Susan Smith should have to live with her memories, relatives say

January 17, 1995|By Knight-Ridder Newsapers

UNION, S.C. -- No sooner had the prosecutor announced that he would go for the death penalty against Susan Vaughan Smith than her relatives assembled on the courthouse steps to plead for her life.

Letting Ms. Smith live in a prison cell with the memory of the chilling deaths of her two little boys would be more cruel than executing her, they said yesterday.

"It's been a hard day for all of us," said Linda Russell, Ms. Smith's mother, visibly shaken. "Me and all of my family loved Michael and Alex. Susan loves them. She misses 'em."

"She wishes her life would end so she could be with them," said her brother, Scotty Vaughan, standing close to his wife, Wendy. "I don't feel justice will be served by putting Susan to death."

Attorney David Bruck said his client writes letter after letter to her dead sons, Michael, 3, and Alex, 14 months. She talks to their photographs, has nightmares and takes a low dosage of anti-psychotic medicine to stay calm.

Ms. Smith, 23, was charged Nov. 3 with her sons' deaths after confessing to rolling her car -- with the boys strapped in the back seat -- into John D. Long Lake. She claimed for nine days that a carjacker took them.

Solicitor Tommy Pope told a somber Ms. Smith that he would seek the death penalty if she is convicted of murdering her two children. The court also entered a plea of not guilty for Ms. Smith. Mr. Pope hopes for a trial beginning April 24.

Mr. Pope said he might be second-guessed for going for the death penalty, but it was a decision he was elected to make.

Mr. Pope, speaking on the courthouse steps, said he took into account the feelings of the family, including David Smith, the boys' father. David Smith didn't attend the hearing and couldn't be reached for comment, but his uncle, Doug Smith, said the father approved of Mr. Pope's decision.

"He's lost his entire family. He's lost everything he had," Doug Smith said. "It is not easy for him to come up with a position on this, but I think he is comfortable with what the solicitor has decided."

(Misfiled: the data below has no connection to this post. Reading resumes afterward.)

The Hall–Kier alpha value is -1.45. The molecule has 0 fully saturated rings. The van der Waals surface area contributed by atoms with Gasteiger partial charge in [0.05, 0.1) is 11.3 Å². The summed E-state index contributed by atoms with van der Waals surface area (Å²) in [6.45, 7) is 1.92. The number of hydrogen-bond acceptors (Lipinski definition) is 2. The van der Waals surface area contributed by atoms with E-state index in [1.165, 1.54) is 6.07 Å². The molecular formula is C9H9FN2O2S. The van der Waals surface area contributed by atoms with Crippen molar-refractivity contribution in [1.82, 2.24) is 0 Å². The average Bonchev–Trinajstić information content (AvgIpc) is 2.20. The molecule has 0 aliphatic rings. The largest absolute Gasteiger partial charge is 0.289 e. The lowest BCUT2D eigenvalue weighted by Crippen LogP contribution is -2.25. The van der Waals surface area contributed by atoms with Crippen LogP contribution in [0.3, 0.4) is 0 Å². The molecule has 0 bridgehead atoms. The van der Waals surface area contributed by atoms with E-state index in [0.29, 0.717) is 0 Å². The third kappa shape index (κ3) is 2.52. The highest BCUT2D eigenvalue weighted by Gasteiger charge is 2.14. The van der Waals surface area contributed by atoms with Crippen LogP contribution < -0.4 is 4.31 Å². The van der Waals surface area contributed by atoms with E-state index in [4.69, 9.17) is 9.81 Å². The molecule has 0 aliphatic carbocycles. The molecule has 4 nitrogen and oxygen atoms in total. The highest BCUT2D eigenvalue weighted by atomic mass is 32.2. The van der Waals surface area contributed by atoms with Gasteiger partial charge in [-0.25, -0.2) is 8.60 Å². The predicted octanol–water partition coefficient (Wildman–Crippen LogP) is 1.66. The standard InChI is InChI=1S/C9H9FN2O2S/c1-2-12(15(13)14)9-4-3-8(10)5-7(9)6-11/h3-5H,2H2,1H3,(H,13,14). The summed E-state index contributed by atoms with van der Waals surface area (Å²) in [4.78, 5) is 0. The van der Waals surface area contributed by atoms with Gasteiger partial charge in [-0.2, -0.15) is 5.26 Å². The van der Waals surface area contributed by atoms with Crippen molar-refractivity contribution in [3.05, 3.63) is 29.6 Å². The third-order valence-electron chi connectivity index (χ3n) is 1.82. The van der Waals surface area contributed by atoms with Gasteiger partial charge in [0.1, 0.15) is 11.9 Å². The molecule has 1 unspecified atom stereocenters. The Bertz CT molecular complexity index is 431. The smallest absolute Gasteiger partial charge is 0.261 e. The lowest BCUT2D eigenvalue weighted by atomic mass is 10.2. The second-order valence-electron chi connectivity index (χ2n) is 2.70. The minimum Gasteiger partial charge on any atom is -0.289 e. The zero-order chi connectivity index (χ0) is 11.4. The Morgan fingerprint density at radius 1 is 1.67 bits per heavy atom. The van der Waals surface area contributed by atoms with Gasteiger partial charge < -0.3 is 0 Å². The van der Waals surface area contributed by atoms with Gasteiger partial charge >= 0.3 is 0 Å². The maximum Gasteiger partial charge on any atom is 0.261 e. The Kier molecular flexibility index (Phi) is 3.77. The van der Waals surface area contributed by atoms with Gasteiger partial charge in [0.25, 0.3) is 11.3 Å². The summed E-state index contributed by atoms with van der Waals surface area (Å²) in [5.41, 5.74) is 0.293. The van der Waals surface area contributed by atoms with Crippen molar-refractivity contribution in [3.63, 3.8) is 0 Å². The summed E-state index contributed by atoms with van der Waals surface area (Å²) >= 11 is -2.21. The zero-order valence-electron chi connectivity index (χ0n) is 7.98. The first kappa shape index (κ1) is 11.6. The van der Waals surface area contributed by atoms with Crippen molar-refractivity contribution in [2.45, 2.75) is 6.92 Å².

Mr. Pope reiterated his call yesterday for Ms. Smith to undergo a psychiatric evaluation, which he hopes will take place by Friday.

"We've heard about Susan Smith's mental condition. Unfortunately, we've been told all that by the defense," Mr. Pope said. "My hope is that we can finally have someone who is neutral make that determination."

About 100 people, included Ms. Smith's family and curious townspeople, attended the hearing, which lasted about five minutes.

Wearing a blue button-down shirt, blue pants and white tennis shoes, Ms. Smith was escorted into a silent courtroom by deputies.

In order to seek the death penalty against a person in South Carolina, a prosecutor must be able to prove aggravating circumstances surrounding the murder. Mr. Pope said the aggravating circumstances in Ms. Smith's case include the death of a child younger than 11 and the killing of more than one person in an act.

Ms. Smith also was asked to enter a plea to the court. Standing before Judge Costa Pleicones, with Mr. Bruck at her side, Ms. Smith quivered and closed her eyes when Mr. Pope read the names of her sons.

She then declined to enter a plea, on Mr. Bruck's advice, prompting the judge to enter one for her.

Mr. Pope said he has never been involved in a case where the defense didn't enter a plea. Mr. Bruck declined to comment about the plea.

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